These datasets may contain personally identifiable information and before sharing them, UNHCR carries out an anonymization process, which uses statistical disclosure control techniques to reduce the risk of reidentification of a single individual. However, in some cases datasets may be too sensitive to share, which means that a lot of the analysis, from which much public good could be derived, is in practice unavailable. However, PETs are a range of novel data-processing techniques, which might make such sharing possible.

The PET used during the hackathon was based on the concept of differential privacy. The idea behind differential privacy is that if the effect of making an arbitrary single substitution in the database is small enough, the query result cannot be used to infer much about any single observation. The goal is to give each observation roughly the same privacy that would result from having their data removed from the original dataset.

As the participants did not receive the full dataset, they could query – or ask – the PET tool for certain information, such as the number of male or female respondents or the mean of their household expenditure. The tool would give an almost correct answer as it will add ‘statistical noise’ for added security. Each interaction with the data had a cost though. The magnitude of this cost was determined by how much noise the participants were willing to have added to their queries; the noisier the query, the cheaper it was.

As the figure on the left shows, the ‘X’ data was available to the participants, while the ‘Y’ data was stored on a different server. The Train Y data could be accessed only through the PETs frameworks provided. The Test Y data could not be accessed at all, and the final goal was to estimate it. Participants had to train a machine learning model using Train X (accessible) and Train Y (only accessible through PETs frameworks). They then had to use Test X (accessible) as input of the machine learning model to calculate Test Y (not accessible at all). Final scores were determined by a trade-off between the accuracy of the predictions and the total cost of all queries a team made.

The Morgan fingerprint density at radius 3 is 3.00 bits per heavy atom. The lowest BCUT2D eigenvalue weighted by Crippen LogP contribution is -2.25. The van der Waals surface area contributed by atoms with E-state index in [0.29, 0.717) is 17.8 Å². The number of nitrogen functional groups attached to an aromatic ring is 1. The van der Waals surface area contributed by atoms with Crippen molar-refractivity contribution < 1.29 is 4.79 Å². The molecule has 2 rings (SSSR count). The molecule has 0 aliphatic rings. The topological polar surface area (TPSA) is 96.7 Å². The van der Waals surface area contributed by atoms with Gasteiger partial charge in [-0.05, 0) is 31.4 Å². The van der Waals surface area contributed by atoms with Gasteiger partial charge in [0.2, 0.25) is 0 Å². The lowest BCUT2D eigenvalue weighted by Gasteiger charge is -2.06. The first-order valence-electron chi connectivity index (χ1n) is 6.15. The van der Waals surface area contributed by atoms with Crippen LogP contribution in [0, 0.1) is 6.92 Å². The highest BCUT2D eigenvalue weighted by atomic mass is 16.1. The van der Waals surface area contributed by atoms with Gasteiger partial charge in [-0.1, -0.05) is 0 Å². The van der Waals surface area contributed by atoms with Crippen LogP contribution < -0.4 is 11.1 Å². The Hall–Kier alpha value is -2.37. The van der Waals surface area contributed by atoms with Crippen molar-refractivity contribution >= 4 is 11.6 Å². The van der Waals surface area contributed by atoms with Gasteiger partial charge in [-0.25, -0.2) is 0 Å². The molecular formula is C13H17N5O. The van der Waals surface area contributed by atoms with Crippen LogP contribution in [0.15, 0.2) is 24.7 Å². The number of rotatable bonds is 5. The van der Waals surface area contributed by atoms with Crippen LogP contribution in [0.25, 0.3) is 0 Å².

Privacy enhancing technologies help to create a more secure digital environment

The hackathon’s PETs demonstrated to be effective in delivering useful results while preserving the privacy of the dataset. Additionally, the participants reached a good level of accuracy in their predictions, with the winning team getting to an accuracy of around 80 per cent. Lastly, the participants did not have any difficulty in understanding and working with UNHCR’s dataset, even though they were not necessarily familiar with forced displacement data. This shows the high quality of the datasets available on UNHCR’s Microdata Library and the clarity of their documentation and metadata.

As big data continues to grow in significance and usage in the humanitarian context, the use of privacy enhancing technologies is becoming increasingly important to ensure the security and privacy of personal information. For UNHCR, the insights gained from the hackathon will inform ongoing work to explore how PETs can be used to enable safe sharing of sensitive data, to improve decision-making without compromising individuals’ privacy. Finally, the use of these technologies is crucial for creating a more secure digital environment, particularly for vulnerable populations such as the people we serve.

[1] The United Nations’ Privacy Enhancing Technologies Lab is a collection of national statistics organizations and technology experts collaborating to modernize the way data are shared and statistics are produced.